Jan 6, 2010

What if other philosophers had been novelists too?

To a novice student of Objectivism, who had read two nonfiction works by Ayn Rand and wanted to know more, I suggested reading her novels The Fountainhead and Atlas Shrugged. They show Ayn Rand's philosophy in action.

Intentionally or not, a work of fiction demonstrates a fiction writer's philosophy in its fundamental branches (metaphysics, epistemology, and ethics). As Ayn Rand has noted, all art is a "selective recreation of reality according to an artist's metaphysical value-judgments."[1] The idea of metaphysical value-judgments means personal evaluations of philosophically fundamental facts of reality -- such as the lawfulness of nature, man's need to think and act, and the necessity of loyalty to one's highest values.[2] But why should there be a need to see a philosopher's ideas in action?

All philosophies are hard to study. First is the problem of content. A philosophy is a vast system of abstractions that individually and collectively are difficult to learn. Second is the problem of the medium for transmitting the philosophy from the philosopher to others. The most accomplished philosophers have developed new philosophical ideas and in their own minds systematized those ideas; unfortunately in their writings (which they published over a period of decades) their systemizations -- for example, connecting metaphysics and epistemology to ethics -- have either been only implicit or explicit but scattered in brief comments throughout the philosopher's body of writings. In either case, the student of a particular philosopher must invest a lot of time either in explicating the implicit connections or in collecting and connecting scattered comments. Not even one of the primary philosophers -- Plato, Aristotle, Kant, and Rand -- has written a concise, systematized, one-volume view of his whole philosophy, even for scholars, much less for philosophical novices. Nor, with very few exceptions in the history of philosophy, have even the philosophers' most advanced followers written such a book.[3]

Because of such problems, studying a philosophy as a whole is often a project requiring years of reading a variety of texts, wrestling with puzzles, and discussing issues with other students of the same philosophy. Seeing a philosopher's philosophy in action -- as in a novel -- might help grasp his philosophy as a whole, including the integration of its main elements.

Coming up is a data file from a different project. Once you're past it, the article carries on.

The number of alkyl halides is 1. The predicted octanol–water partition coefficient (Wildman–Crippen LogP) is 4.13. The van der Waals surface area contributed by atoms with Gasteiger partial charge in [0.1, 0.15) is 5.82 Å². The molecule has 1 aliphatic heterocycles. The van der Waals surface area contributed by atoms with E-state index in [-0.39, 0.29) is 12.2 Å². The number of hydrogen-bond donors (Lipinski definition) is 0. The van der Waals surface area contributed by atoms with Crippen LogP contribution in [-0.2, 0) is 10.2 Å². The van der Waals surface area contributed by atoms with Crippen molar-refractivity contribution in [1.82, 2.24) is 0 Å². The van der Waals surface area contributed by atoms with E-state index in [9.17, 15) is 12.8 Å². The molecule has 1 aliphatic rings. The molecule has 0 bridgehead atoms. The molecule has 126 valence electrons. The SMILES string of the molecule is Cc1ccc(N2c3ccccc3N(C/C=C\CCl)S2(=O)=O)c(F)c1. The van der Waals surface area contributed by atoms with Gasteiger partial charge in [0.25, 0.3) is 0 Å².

What would their novels (or other fiction) be like if the three earliest primary philosophers -- Plato, Aristotle, and Kant -- had written fiction as well as philosophical treatises? Who would the characters be? What sort of plot would the characters follow? What themes might the philosopher convey? What would be the main elements of his style? [4]

As usual, I have more questions than answers.

If formulating literary principles that would represent the first three primary philosophers' philosophical system is too difficult or time-consuming for now, then consider this question: Which novels (or other works of fiction) already written by non-philosophers would best represent each of those three philosophers? And why?

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Burgess Laughlin
Author, The Power and the Glory: The Key Ideas and Crusading Lives of Eight Debaters of Reason vs. Faith

[1] Ayn Rand, The Romantic Manifesto: A Philosophy of Literature, p. 22 (hb), "Art is a . . ." and so forth. [2] I have listed my own examples of metaphysical elements subject to evaluation. These fundamental value judgments serve as a foundation for ethics (the study of what man should do about living in the world). For Ayn Rand's examples of metaphysical elements subject to fundamental evaluation: TRM, pp. 21-22 hb, "Is the universe intelligible . . ." and so forth. [3] A sterling exception is: Leonard Peikoff, Objectivism: The Philosophy of Ayn Rand. There have been compilers, digest writers, and popularizers, but their works were not single-volume tutorials on a philosopher's philosophical system, which would include not only the basic principles in every branch of the philosophy but the main logical connections among those principles. In a similar, though narrower vein, two Objectivist scholars have shown that one element of a philosophy, a philosopher's theory of concepts, integrates his metaphysics, epistemology, and other branches through cause and effect. Dr. Gary Hull's single lecture, "The Two False Theories of Concepts" (covering intrinsicism and subjectivism in Plato, Aristotle, and post-Renaissance philosophers, versus Ayn Rand), and Dr. Andrew Bernstein's four lectures, "Four Giants of Philosophy" (Plato, Aristotle, Kant, and Rand), are available as audio CDs from The Ayn Rand Bookstore, online. [4] For the essential characteristics of a novel or other work of fiction: Rand, TRM, Ch. 4 ("The Basic Principles of Literature").